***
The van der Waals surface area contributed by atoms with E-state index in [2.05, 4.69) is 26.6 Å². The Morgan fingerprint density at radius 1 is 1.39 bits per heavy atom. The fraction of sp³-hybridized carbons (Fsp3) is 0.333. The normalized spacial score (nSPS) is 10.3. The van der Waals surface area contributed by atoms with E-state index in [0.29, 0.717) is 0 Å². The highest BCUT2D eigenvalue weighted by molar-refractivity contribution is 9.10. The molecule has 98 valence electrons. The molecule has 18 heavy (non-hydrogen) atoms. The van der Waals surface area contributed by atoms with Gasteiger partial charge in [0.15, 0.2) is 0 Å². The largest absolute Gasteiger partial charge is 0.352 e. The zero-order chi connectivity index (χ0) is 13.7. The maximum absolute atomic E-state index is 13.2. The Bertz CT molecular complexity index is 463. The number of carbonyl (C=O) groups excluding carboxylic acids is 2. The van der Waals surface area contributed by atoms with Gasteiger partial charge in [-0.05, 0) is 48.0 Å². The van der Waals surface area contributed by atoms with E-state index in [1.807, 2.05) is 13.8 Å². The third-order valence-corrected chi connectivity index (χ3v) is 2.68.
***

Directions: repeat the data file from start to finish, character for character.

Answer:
The van der Waals surface area contributed by atoms with E-state index in [2.05, 4.69) is 26.6 Å². The Morgan fingerprint density at radius 1 is 1.39 bits per heavy atom. The fraction of sp³-hybridized carbons (Fsp3) is 0.333. The normalized spacial score (nSPS) is 10.3. The van der Waals surface area contributed by atoms with E-state index in [0.29, 0.717) is 0 Å². The highest BCUT2D eigenvalue weighted by molar-refractivity contribution is 9.10. The molecule has 98 valence electrons. The molecule has 18 heavy (non-hydrogen) atoms. The van der Waals surface area contributed by atoms with Gasteiger partial charge in [0.15, 0.2) is 0 Å². The largest absolute Gasteiger partial charge is 0.352 e. The zero-order chi connectivity index (χ0) is 13.7. The maximum absolute atomic E-state index is 13.2. The Bertz CT molecular complexity index is 463. The number of carbonyl (C=O) groups excluding carboxylic acids is 2. The van der Waals surface area contributed by atoms with Gasteiger partial charge in [-0.05, 0) is 48.0 Å². The van der Waals surface area contributed by atoms with E-state index in [1.807, 2.05) is 13.8 Å². The third-order valence-corrected chi connectivity index (χ3v) is 2.68.